Rather than charge a subscription fee, let users browse for geocaches on the Garmin handheld for free. Then if the consumers wants to reveal the actual coordinates of the cache, charge a small transaction free of $1 that includes the cost of the network bandwidth. This is how Amazon handles the wireless charges for book deliver on the Kindle. Makes perfect sense.

I would be willing to pay a a small fee to get a superior GPS experience and all the ancillary geocaching information. The other obvious option is to try to create ad-supported wireless networking for the Garmin Nuvi. I doubt it would pay the freight today for access to the cell phone networks.

The iPhone (and other smartphones) won’t just disrupt the portable handheld Geocaching GPS market. They will also disrupt the point and shoot photography market for similar reasons (this is where Phanfare comes in). Canon is going to have a hard time getting consumers to pay a monthly subscription fee to get access to a data network to move their photos and video to and from the cloud, but that is exactly the convenience that smartphones are going to offer. And given that the trend is toward unlimited data plans, the bandwidth required is already sunk cost to the consumer.

Mobile photography is not very threatening to dedicated point and shoot cameras today and Canon is not much worried. Garmin is probably not seeing too many people forgo handheld GPS units for geocaching today either – but check back in two years. Things will be very different.

Link Phanfare Geekazine Interview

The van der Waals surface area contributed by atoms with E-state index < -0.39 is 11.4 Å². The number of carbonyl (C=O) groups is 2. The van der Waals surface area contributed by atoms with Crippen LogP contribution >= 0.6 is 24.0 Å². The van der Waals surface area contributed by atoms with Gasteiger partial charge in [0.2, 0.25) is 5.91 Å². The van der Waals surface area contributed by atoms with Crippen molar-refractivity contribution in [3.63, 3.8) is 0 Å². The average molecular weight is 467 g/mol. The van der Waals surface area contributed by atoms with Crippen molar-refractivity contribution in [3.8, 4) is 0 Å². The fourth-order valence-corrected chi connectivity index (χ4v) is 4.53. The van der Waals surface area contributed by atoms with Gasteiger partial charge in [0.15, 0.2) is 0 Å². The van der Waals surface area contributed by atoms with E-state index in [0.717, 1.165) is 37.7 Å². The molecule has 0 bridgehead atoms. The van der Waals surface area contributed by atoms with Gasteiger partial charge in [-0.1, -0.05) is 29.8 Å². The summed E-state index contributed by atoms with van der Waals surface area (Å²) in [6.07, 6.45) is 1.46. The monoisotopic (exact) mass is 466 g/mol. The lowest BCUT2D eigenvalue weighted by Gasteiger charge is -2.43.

Andy McCaskey interviewed me at CES talking about the Phanfare app. This was an e prelease version of the app and it was not perfectly behaved during the demo.

Link PC Magazine Reviews Phanfare Photon

PC Magazine reviewed Phanfare Photon. The review is quite thorough and captures the essence of what we are trying to accomplish on the mobile platform.

Link New Phanfare mac client out

We released a new version of the Phanfare mac client that fixes the jumping bug. Apple changed their NSTreeController selection binding update behavior in the 10.5.6 update, causing selection focus to move seemingly randomly between albums. We fixed it, tested it on 10.5.6 and on 10.4. Sorry it took so long for us to fix this. We know it was super annoying to users who hit the bug.

Link USA Today article on Phanfare Photon

USA today covered our Phanfare Photon app in today’s print and online editions.

The article talks about our belief that the iPhone is disruptive technology to the digital photography market. Phanfare Photon combines our industrial-strength cloud-based photo and video sharing service with the convenience of management and viewing of your whole collection from a mobile device.

We know that the iPhone is not quite there yet for acquisition of photos (and you can’t take a video) but these problems are easily solved, as many companies know how to make small form factor cameras that are awesome.

I take most of my photos with a traditional point and shoot camera or DSLR, but having my whole collection wirelessly synced is a great convenience. I hardly ever tether my iPhone. My email, contacts and address book come over the air via ActiveSync to our Exchange server. My photos and videos come over the air via Phanfare.

Link Per-album RSS feeds now supported

Phanfare now supports per-album RSS feeds, useful if you want put a particular album on a photo frame, versus have all your personal content appear.

Kodak’s W1020 and W820 frames support Phanfare’s per-album RSS feed through Frame Channel. We have test both the frames.